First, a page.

Create a zero-tolerance workplace
From all accounts, workplace violence results in significant personal and organizational costs, all of which can be reduced or eliminated through a comprehensive workplace violence prevention program. Progressive employers are implementing such programs to meet their emerging legal obligations and reduce liability. A comprehensive framework that minimizes the risk of workplace violence, according to the Canadian Initiative on Workplace Violence, includes:
- A violence-prevention policy.
- Every organization should develop such a policy and put it in writing. This document
should be the foundation of an employer’s violence-prevention program. The policy should—at a minimum—communicate the organization’s commitment to preventing workplace violence, provide an overview of its violence-prevention program, and establish clear standards of behaviour that apply to all employees, managers, contractors and clients.
- Risk assessment.
- To effectively prevent workplace violence, employers must understand workplace-violence risk factors within their workplaces. Risk assessment should build on this general understanding and include input from
both management and employees. The risk assessment should also identify the most significant concerns of an organization.
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- Prevention measures.
- The next step is to develop specific measures to eliminate or minimize the risks identified in
the risk assessment. Preventive measures should include training and education, as well as improvements to workplace design, administrative practices and work practices.
- Reporting and investigating procedures.
- Workplace violence is frequently underreported. Every workplace should
have a clearly defined system for reporting, recording and investigating incidents or possible incidents of violence. The credibility of any violence-prevention program depends, in part, on how quickly and effectively reports are handled. Workplace-violence investigations may have serious legal consequences and, therefore, should only be assigned to those with the appropriate skills, experience and authority. Many organizations are now considering creating special teams to investigate reports of workplace violence.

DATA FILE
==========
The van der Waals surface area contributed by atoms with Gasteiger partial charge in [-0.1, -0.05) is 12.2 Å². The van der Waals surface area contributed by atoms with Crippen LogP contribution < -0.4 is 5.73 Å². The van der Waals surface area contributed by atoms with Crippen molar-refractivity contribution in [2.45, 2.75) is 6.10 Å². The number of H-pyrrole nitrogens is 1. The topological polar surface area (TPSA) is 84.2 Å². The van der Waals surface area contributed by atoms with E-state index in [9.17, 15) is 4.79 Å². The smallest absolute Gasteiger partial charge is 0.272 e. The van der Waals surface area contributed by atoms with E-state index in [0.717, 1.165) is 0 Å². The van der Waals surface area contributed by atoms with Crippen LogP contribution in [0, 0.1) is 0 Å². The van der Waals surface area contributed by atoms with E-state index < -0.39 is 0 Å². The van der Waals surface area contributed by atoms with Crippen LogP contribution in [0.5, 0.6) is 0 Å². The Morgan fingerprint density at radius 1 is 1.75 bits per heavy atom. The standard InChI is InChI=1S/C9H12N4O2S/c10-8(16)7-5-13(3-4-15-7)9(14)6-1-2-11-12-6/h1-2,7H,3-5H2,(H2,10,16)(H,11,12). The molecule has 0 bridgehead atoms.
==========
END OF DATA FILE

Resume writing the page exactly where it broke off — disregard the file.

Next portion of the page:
- An emergency response plan.
- From both an individual and organizational perspective, establishing a specific plan
that clearly outlines how to respond to a serious incident before it happens is essential. The plan should be comprehensive enough to deal with most incidents, but easy enough to understand and remember.
- Victim-assistance program.
- Employers have an opportunity immediately following an incident to demonstrate their concern for the victim, and implement an effective and comprehensive response to violence. Many progressive organizations have such programs, which are sometimes available through their Employee Assistance Program provider.
- Incident follow-up.
- Incident follow-up should occur some time after the incident has been investigated and recommendations have been made. All incidents should be classified according to key characteristics, such as similarities or common patterns. Incident follow-up is part of an organization’s ongoing effort to assess risk and improve prevention and response strategies.
- Training and education.
- Education and training are an indispensable part of any violence prevention program. The exact content and type of training depends on the results of the risk assessment and workplace-specific prevention program. At the very least, all employees should be familiar with the organization’s violence-prevention policy.
- Program review.
- Routine program review is critical in meeting organizational and employee needs. Ensuring that the program is current and responsive is a testament to an organization’s commitment to a safe workplace.